Doctor Fehmida

Sunscreen Myths Debunked: The Truth About Protecting Your Skin

Sunscreen Myths Debunked: The Truth About Protecting Your Skin

Dermatologists recommended sunscreen should be your constant companion all year long but especially in the summer months to protect your skin from ultraviolet (UV) radiation with physical blockers that either reflect or absorb UV rays. Sunscreen is crucial in preventing sunburn, premature skin aging, and reducing the risk of skin cancer. It is absolutely necessary in every skin type that wearing SPF 50 or greater each day can reduce your risk of developing skin cancer.
In order to reap all these SPF benefits, it’s crucial to apply and reapply sunscreen correctly. Sunscreen is a crucial element of skincare, yet misconceptions about its use are widespread. There are many myths and misconceptions surrounding sunscreen’s safety, effectiveness and usefulness. These myths can significantly impact how effectively we protect our skin from the sun’s harmful rays. dermatologists debunk and shed light on the truths that will help keep your skin safe and healthy.

Myth 1 : Sunscreen is the only thing you need to protect yourself from the sun

Yes, sunscreen is essential, but it shouldn’t be the only thing protecting you from the sun’s rays. No sunscreen offers 100 percent protection from UV radiation. Other ways to protect yourself from sun damage include:

Wearing protective clothing that is dark and tightly woven, with ultraviolet protection factor (UPF) 50+. Wearing a wide-brimmed hat. Sunglasses with UVA and UVB protection Seeking shade between 10 a.m. and 4 p.m. when sun rays are strongest.

Myth 2: Applying sunscreen once is enough for the day

Sunscreen’s protective abilities diminish over time, especially after sweating, swimming, or towel drying. Dermatologists recommend reapplying sunscreen every two hours and even more frequently if you’re in water or sweating heavily.

Myth 3: There is SPF in my makeup. I don’t need to wear sunscreen

Sunscreen in makeup counts, it usually doesn’t provide the recommended SPF levels, it’s usually not enough to fully protect your skin from UV rays. Most people don’t apply makeup thickly or evenly enough to achieve the SPF level stated on the product. For adequate protection, use a broad-spectrum sunscreen under your makeup.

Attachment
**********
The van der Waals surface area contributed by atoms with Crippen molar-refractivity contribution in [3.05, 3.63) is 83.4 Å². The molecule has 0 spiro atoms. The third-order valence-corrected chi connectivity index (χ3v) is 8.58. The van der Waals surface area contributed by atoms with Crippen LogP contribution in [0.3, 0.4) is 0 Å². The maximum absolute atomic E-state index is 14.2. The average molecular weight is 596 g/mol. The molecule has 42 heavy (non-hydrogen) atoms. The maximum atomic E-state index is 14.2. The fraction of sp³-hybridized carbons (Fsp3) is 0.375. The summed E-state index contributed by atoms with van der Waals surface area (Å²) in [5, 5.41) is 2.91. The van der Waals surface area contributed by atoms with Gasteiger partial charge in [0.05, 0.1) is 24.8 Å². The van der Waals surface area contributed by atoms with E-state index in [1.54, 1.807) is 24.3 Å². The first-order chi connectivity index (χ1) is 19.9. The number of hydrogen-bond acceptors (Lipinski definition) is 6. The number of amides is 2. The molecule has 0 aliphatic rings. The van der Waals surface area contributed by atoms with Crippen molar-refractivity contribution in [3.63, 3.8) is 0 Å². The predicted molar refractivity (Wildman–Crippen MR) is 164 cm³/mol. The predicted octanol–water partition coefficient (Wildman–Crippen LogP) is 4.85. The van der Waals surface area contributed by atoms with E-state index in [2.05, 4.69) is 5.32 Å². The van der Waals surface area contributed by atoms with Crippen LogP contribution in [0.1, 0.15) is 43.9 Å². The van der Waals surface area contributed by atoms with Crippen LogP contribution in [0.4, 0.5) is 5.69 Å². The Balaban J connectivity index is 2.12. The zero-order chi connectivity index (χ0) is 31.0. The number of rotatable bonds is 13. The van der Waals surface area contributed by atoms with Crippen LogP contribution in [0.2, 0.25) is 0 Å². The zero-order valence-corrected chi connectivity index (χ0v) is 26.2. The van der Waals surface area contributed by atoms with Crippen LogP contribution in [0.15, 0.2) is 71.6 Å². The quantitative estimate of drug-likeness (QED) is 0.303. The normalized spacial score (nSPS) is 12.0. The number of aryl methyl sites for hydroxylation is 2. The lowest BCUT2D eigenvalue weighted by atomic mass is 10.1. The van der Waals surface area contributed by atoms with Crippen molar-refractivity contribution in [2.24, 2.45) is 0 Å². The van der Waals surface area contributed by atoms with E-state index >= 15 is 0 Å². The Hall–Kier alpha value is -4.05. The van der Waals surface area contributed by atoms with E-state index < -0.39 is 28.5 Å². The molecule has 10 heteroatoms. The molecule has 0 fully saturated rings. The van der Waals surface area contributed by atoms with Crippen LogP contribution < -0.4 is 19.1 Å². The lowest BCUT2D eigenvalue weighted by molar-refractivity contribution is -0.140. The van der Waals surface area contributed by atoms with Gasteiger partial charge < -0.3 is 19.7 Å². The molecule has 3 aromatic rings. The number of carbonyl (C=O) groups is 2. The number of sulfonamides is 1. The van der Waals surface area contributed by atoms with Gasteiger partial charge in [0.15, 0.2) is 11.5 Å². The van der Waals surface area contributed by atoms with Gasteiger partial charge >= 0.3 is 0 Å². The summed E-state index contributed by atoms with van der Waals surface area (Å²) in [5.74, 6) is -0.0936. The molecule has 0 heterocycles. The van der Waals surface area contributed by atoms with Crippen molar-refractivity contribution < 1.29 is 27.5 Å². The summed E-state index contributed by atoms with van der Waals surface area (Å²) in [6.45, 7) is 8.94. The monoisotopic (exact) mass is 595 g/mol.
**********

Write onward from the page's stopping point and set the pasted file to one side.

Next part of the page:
Myth 4: Darker Skin Tones Don’t Need to Apply Sunscreen

It takes more sun exposure for darker skin types to get sun damage. While melanin does provide some natural protection against sunburn and skin cancer, no skin type is immune to the harmful effects of UV radiation. People with darker skin tones can still suffer from photoaging, hyperpigmentation and skin cancer. Therefore, sunscreen is essential for everyone, regardless of skin color.

Myth 5: Moisturizers with SPF Don’t Provide Enough Sun Protection

Moisturizers with SPF can provide adequate protection if they have an SPF of 50 or higher and are applied generously and evenly. However, like with makeup, people often apply moisturizer more sparingly, which may reduce its effectiveness as a sun protectant. Consider using a separate sunscreen to ensure you’re getting enough coverage.

Myth 6:  I only need sunscreen when it is sunny

Sunburn and sun damage may be associated with hot, sunny weather, but they can also occur in cold, cloudy conditions.Even when it’s cold, sun is getting through the clouds. While clouds filter some UVB rays, they don’t block UVA rays which are a risk factor for melanoma

So even if it’s cloudy or cold, you need to apply your sunscreen the same way you would if it were a warm sunny day regardless of the weather or season.

Myth 7: A High SPF Means I Don’t Need to Reapply as Often

No matter the SPF number, chemical absorber sunscreens only work for about two hours and should be reapplied after swimming or sweating. Regardless of the SPF level you choose, you need to reapply with the same frequency. While a higher SPF sunscreen does provide a greater degree of protection against UVB rays, it doesn’t grant you a pass to apply it less frequently. SPF is a measure of how well a sunscreen can protect skin from UVB rays, which are the main cause of sunburn and contribute to skin cancer.

Myth 8: My sunscreen is waterproof, so I don’t need to reapply it after swimming or sweating

The term “waterproof” can be misleading when it comes to sunscreen. There is no such thing as waterproof sunscreen. There is, however, water-resistant sunscreen. Water-resistant sunscreens are formulated to maintain their SPF protection for a certain period of time while swimming or sweating, typically for 40 or 80 minutes. However, they do lose effectiveness after this time or after towel drying and should be reapplied to maintain protection.

Remember, protecting your skin from the sun is crucial for preventing skin cancer and premature aging. For personalized advice on selecting and using sunscreen, consult with Dr Fehmida Arif today to improve skin health by making sunscreen a non-negotiable part of our daily lives.

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